# Solving Acute, and Obtuse Triangles Using Law of Sines, and Law of Cosines.

### Law of Sines, and Law of cosines are the solution for this quandary. In the course of the lesson you will be introduced to each one of these laws, and then you will be given a set of examples. You may try to study the examples "A", and then go to solve the examples "B", and compare your answer with the solution presented in the lesson. You will find the lesson quite interesting indeed!

Lesson's Content

 Lesson In PDF Format (no animations)

Lesson's Glossary

Acute angle
An angle whose measure is greater than 0 but less than 90 degrees.

Acute triangle
A triangle whose angles are acute.

Cosine
Ratio determined by the hypotenuse in a right triangle and a side adjacent to a reference angle.

Equilateral triangle
A triangle whose sides are equal in length.

Isosceles triangle
A triangle with two sides of equal length.

Proportion
A statement that two ratios are equal

Proportional
One of four numbers that form a true proportion

Sine
Ratio of the length of the opposite side to a reference angle in a right triangle and the hypotenuse. Opposite/hypotenuse.

Obtuse angle
An angle whose measure is greater than 90 but less than 180 degrees

Obtuse triangle
A triangle with one acute angle.

Ratio
A quotient of 2 numbers

Right triangle
A triangle that has a 90 degree angle.

Scalene triangle
A triangle with no equilateral sides.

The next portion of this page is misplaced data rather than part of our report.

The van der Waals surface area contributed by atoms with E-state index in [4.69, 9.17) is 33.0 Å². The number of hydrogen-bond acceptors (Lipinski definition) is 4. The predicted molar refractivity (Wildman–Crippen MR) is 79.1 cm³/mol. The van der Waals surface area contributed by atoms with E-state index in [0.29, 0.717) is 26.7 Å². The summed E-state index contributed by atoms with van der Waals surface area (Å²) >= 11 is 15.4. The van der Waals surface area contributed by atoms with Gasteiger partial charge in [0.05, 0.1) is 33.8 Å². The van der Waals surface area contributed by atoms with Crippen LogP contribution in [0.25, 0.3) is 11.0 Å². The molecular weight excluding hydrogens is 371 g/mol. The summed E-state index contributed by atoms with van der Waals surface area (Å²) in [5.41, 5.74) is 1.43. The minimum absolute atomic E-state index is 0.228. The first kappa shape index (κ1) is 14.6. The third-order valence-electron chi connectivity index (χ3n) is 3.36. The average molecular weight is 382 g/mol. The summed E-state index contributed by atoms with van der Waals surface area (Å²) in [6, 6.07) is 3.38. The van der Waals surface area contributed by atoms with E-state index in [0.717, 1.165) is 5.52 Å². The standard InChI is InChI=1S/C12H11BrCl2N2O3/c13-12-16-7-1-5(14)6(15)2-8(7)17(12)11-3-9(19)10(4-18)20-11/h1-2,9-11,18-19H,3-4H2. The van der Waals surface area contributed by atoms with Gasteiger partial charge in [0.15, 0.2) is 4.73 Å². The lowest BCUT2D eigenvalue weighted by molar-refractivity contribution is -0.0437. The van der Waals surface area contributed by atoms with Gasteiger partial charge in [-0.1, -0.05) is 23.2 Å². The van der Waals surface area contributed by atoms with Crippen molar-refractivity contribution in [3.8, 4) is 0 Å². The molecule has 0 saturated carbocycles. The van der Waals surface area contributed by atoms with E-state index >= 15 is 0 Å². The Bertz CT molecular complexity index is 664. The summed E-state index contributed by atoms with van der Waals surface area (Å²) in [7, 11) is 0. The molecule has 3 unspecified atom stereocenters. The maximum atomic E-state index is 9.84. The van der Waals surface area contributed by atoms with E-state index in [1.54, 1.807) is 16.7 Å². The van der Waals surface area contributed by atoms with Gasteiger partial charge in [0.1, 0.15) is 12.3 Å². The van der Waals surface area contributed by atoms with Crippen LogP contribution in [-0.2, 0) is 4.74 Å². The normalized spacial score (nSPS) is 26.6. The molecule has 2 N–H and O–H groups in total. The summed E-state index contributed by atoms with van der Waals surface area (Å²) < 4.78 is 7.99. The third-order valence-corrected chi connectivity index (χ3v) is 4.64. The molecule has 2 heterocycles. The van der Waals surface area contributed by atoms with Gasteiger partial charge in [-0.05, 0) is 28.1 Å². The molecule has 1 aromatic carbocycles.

Triangle
A polygon with three sides.

Interactive Geometric Applets: Relevant Theorems.

The Ambiguous Case: The law of sines to solve triangles, has an ambiguous case;

where two distinct triangles can be constructed (We have two different possible solutions to the triangle).

Given a general triangle ABC, the following conditions would need to be fulfilled for the case to be ambiguous:

a) The only information known about the triangle is the angle A and two sides a and b, for which the angle A is not

the included angle of the two sides, in other words the angle is opposite to one of the given sides.

b) The angle A is acute.

c) The side a (opposite to the angle) is shorter than the side b, or a < b.

d) The side a (opposite to the angle) is longer than the altitude of a right angled triangle with angle A

and hypotenuse b, or a > b sin A.

The applet below illustrates using Law of Sines for the ambiguous case.

Alternative solution to the ambiguous case:

Using both Law of Cosines, and Law of Sines. You will apply the Law of Cosines, and get a second

degree equation, from which applying the Quadratic Formula will give you

two solutions, that with the Law of Sines will allow you to find the remaining values.

Solving by Law of Sines, or Law of Cosines does not use sine, and cosine the way you

do it with right triangles; nevertheless, you still need to get the inverse of sine,

and cosine. The following applet helps you to understand the relationship

between the trigonometric ratios, and their inverses. Drag any vertex to

view in a dynamic way this relationship.

Didn't you find what you were looking for? Do your search here!